As these are mounted directly to your helmet or sunglasses they can be much smaller and neater than bar-mounted versions. These mirrors are best for those who just want a quick glance behind.

As they’re not on your bike they also get around the problem of catching your mirror as you lean your bike up against something or go through a gate or door (although you’ll need to be careful when taking off your helmet not to do the same), and can be with you whatever bike you ride.

On the downside they can be awkward to adjust and get a view that isn’t blocked by your shoulder. Also some riders find the mirror distracting as it’s always in view.

What to look for in a road bike mirror?

There are many design aspects to look out for when buying a road bike mirror to suit your individual needs. These include the mirror size, the adjustability, the compatibility, side specificity and the alternatives and additions in our guide to the best bike mirrors. Read on for all the details!

Mirror size

A larger mirror is not always preferable as the increased size could result in glare and take up a lot of space at the front end of your bike, which is often cluttered with other useful bolt-ons. To see clearly what's behind, the size of the mirror is not the only factor; in the optimal position, a mirror with a smaller diameter can be sufficient and ideal for staying safe while riding.

Although this doesn't mean the smallest mirrors are the best either: too small and you really won't have a large enough field of vision. Vehicles could easily sneak up just outside the range of the mirror and therefore relying on a small mirror could be riskier than double-checking over your shoulder.

Adjustability

A mirror that can be easily adjusted is useful for making quick changes as you ride along and also when setting up the mirror in an optimal position. However, with greater adjustability, the mirror is also more prone to vibrating out of position; to what extent depends on the surface quality of the roads you are riding.

Compatibility

Bike mirrors are available for all styles of rides including road, hybrid, gravel, fixed and singlespeed bikes. Most bar end and handlebar options tend to have a range of diameters they can fit, but it is worth measuring the inside diameter at your bar ends and the external diameter around the top of your handlebars, because sizes can vary.

Left and right-sided mirrors

Although partially down to preference which side of your handlebars or helmet is best to mount your mirror, in countries like the UK and Australia that drive on the left, a mirror mounted on the right will be the most useful, while in countries that drive on the right, like the US and Canada, a mirror on the left will provide the best view of the road behind.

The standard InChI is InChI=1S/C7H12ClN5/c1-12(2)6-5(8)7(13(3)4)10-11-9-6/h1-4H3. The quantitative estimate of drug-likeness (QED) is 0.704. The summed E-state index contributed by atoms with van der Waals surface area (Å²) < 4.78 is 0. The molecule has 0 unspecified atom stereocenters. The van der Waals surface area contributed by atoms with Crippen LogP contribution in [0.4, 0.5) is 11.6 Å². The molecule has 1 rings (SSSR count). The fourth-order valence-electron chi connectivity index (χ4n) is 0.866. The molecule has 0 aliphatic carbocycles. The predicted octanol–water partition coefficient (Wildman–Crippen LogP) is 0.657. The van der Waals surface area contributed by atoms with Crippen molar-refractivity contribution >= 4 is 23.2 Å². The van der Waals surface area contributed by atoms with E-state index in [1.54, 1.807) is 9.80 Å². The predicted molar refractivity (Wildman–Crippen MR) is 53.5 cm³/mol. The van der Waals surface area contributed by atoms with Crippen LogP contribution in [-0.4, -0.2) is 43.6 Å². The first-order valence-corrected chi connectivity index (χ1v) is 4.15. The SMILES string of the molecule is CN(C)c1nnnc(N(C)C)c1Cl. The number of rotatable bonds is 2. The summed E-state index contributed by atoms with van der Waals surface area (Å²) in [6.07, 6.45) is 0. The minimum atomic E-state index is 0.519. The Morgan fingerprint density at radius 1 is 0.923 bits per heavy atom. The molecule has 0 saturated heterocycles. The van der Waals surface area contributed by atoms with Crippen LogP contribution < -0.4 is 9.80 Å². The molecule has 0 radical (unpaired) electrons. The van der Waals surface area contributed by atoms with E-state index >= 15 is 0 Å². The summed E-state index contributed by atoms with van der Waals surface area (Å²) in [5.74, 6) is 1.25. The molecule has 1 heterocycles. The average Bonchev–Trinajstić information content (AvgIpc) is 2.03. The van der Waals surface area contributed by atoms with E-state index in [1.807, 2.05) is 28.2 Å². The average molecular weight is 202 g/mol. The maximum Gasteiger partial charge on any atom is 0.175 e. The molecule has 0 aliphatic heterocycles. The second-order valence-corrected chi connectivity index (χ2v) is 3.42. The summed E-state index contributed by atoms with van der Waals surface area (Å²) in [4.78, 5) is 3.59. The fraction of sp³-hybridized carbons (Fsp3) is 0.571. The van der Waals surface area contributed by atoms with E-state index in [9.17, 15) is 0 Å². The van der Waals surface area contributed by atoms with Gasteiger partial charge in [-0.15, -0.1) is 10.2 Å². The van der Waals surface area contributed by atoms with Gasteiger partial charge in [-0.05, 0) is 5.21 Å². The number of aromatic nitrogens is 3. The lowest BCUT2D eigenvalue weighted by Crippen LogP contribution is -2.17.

Alternatives and additions

Varia tail light

(Image credit: Future)

No mirror is perfect and will allow you to see everything behind you. For those of you who drive a car this will be a familiar concept, you still need to look over your shoulder to check your blind spot after you’ve looked in your mirrors.

If you wanted a better view there are a few options you could consider:

1.       Running more than one mirror. Using a something mounted to your bike combined with a helmet mirror would probably be the best combination of different views and the pros and cons of each choice. 

2.       Fit a rearview radar like the Garmin Varia RTL515. This picks up approaching vehicles up to 140 metres behind and transmits a warning to a compatible cycling computer (many brands now have rearview compatibility built in so you don't need to have a Garmin Edge unit), a smartwatch, a smartphone or Garmin's dedicated Varia bar mounted head unit. It's an expensive option but might help you feel safer as you ride.

3.       Rearward mirrored glasses such as Hindsight sunglasses. These have a mirrored outer segment so you can see some of what’s behind.

Rachel has been writing about and reviewing bike tech for the last 10 years. Cynical by nature, Rachel never really trusts the marketing hype and prefers to give products a mighty good testing before deciding whether they're worth buying or not. 


Rachel's first riding love is mountain biking where she's been European and UK 24hr Champion on more than one occasion. She's not just confined to the trails though and regularly rides - and occasionally races - on gravel and road too.